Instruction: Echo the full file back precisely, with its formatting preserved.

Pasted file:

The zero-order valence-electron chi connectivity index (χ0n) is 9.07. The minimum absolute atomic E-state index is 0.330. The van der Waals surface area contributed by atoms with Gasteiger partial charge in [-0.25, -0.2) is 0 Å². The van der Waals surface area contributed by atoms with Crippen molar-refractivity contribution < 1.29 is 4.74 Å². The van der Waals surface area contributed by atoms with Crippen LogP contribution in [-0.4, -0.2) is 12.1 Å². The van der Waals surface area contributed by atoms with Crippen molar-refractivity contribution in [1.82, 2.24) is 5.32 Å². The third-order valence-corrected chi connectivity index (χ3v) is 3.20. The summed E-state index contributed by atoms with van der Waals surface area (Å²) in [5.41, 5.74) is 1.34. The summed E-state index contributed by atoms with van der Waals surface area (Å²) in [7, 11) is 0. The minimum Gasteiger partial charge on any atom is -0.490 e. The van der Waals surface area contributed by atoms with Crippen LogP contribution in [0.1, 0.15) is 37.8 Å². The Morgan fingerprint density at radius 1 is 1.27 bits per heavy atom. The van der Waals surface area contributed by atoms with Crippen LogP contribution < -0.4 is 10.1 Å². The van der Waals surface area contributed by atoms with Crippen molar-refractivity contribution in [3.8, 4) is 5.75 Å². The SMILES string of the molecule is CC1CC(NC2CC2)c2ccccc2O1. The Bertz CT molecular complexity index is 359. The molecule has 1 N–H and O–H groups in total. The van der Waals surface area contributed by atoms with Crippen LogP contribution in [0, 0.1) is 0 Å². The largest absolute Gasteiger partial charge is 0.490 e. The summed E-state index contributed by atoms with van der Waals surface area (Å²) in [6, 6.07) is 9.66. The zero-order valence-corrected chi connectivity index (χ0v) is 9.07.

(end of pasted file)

The zero-order valence-electron chi connectivity index (χ0n) is 9.07. The minimum absolute atomic E-state index is 0.330. The van der Waals surface area contributed by atoms with Gasteiger partial charge in [-0.25, -0.2) is 0 Å². The van der Waals surface area contributed by atoms with Crippen molar-refractivity contribution < 1.29 is 4.74 Å². The van der Waals surface area contributed by atoms with Crippen LogP contribution in [-0.4, -0.2) is 12.1 Å². The van der Waals surface area contributed by atoms with Crippen molar-refractivity contribution in [1.82, 2.24) is 5.32 Å². The third-order valence-corrected chi connectivity index (χ3v) is 3.20. The summed E-state index contributed by atoms with van der Waals surface area (Å²) in [5.41, 5.74) is 1.34. The summed E-state index contributed by atoms with van der Waals surface area (Å²) in [7, 11) is 0. The minimum Gasteiger partial charge on any atom is -0.490 e. The van der Waals surface area contributed by atoms with Crippen LogP contribution in [0.1, 0.15) is 37.8 Å². The Morgan fingerprint density at radius 1 is 1.27 bits per heavy atom. The van der Waals surface area contributed by atoms with Crippen LogP contribution < -0.4 is 10.1 Å². The van der Waals surface area contributed by atoms with Crippen molar-refractivity contribution in [3.8, 4) is 5.75 Å². The SMILES string of the molecule is CC1CC(NC2CC2)c2ccccc2O1. The Bertz CT molecular complexity index is 359. The molecule has 1 N–H and O–H groups in total. The van der Waals surface area contributed by atoms with Crippen LogP contribution in [0, 0.1) is 0 Å². The largest absolute Gasteiger partial charge is 0.490 e. The summed E-state index contributed by atoms with van der Waals surface area (Å²) in [6, 6.07) is 9.66. The zero-order valence-corrected chi connectivity index (χ0v) is 9.07.